In the following years, LaTocha began to explore new ways of approaching her artistic process. She transitioned from oil painting to drawing, which led to working with ink. She began using rice paper with the ink but it was not giving her the surface she needed to flush out ideas or sustain the physicality her work was calling for. As her process started to involve more of the actual pushing and moving of the media, the delicate nature of the rice paper could not handle a more sustained force. In the September 2010 issue of Art in America, she read about Roland Flexner, a French artist who was using sumi ink on paper at the time. While LaTocha speaks to the material connection of her work to Flexner’s, it is easy to see the ethereal, yet dark and determined qualities, that both artists’ work possesses. Flexner’s interview speaks directly about his bubble ink drawings; “It is an event, in the full sense of the word…the fleeting moment is in the eye of the viewer.” His thoughts could effortlessly describe LaTocha’s work as well. Soon after, LaTocha began experimenting with sumi ink on photographic paper, a process that became the foundation of her current body of work.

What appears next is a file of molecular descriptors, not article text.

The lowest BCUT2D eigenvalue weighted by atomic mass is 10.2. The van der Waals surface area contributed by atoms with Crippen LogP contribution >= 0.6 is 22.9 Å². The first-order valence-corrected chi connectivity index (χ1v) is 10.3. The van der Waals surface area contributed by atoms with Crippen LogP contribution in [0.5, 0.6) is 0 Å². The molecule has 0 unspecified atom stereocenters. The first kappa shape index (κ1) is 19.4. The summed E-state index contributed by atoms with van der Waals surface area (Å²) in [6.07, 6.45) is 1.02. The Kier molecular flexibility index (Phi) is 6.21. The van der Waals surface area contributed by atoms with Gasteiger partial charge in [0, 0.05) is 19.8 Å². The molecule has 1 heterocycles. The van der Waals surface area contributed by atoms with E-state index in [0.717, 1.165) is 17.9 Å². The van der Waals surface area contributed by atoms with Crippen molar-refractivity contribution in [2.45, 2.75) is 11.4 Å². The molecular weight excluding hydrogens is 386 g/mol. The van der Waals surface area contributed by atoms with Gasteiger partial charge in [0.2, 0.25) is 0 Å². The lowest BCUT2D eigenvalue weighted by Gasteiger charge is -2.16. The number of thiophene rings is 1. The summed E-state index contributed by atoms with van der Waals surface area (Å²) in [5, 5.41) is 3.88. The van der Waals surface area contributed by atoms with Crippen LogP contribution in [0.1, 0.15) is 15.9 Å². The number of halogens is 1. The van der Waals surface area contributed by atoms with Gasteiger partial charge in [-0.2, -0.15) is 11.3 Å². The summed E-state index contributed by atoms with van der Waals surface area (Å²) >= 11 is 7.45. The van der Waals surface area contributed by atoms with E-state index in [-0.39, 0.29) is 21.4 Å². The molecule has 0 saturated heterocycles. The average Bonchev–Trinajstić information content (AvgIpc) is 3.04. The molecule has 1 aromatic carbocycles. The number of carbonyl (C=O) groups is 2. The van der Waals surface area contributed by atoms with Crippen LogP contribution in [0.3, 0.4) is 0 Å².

For her exhibition at Cue Art Foundation, LaTocha continues to explore the process she developed with sumi ink and photographic paper, pushing new color and hues into the piece using walnut ink. The introduction of the walnut ink adds an atmosphere of lightness and warmth to the work, without shifting the tension LaTocha creates between the familiar and abstract. The references to landscape in this large drawing are not new, but a reexamination used in previous pieces. Possible horizon lines, valleys and trees emerge and fade. LaTocha has been revisiting landscape iconography for roughly eleven years and finds value in the serial, or repetitive, nature of her process because it allows her to access the image from multiple perspectives.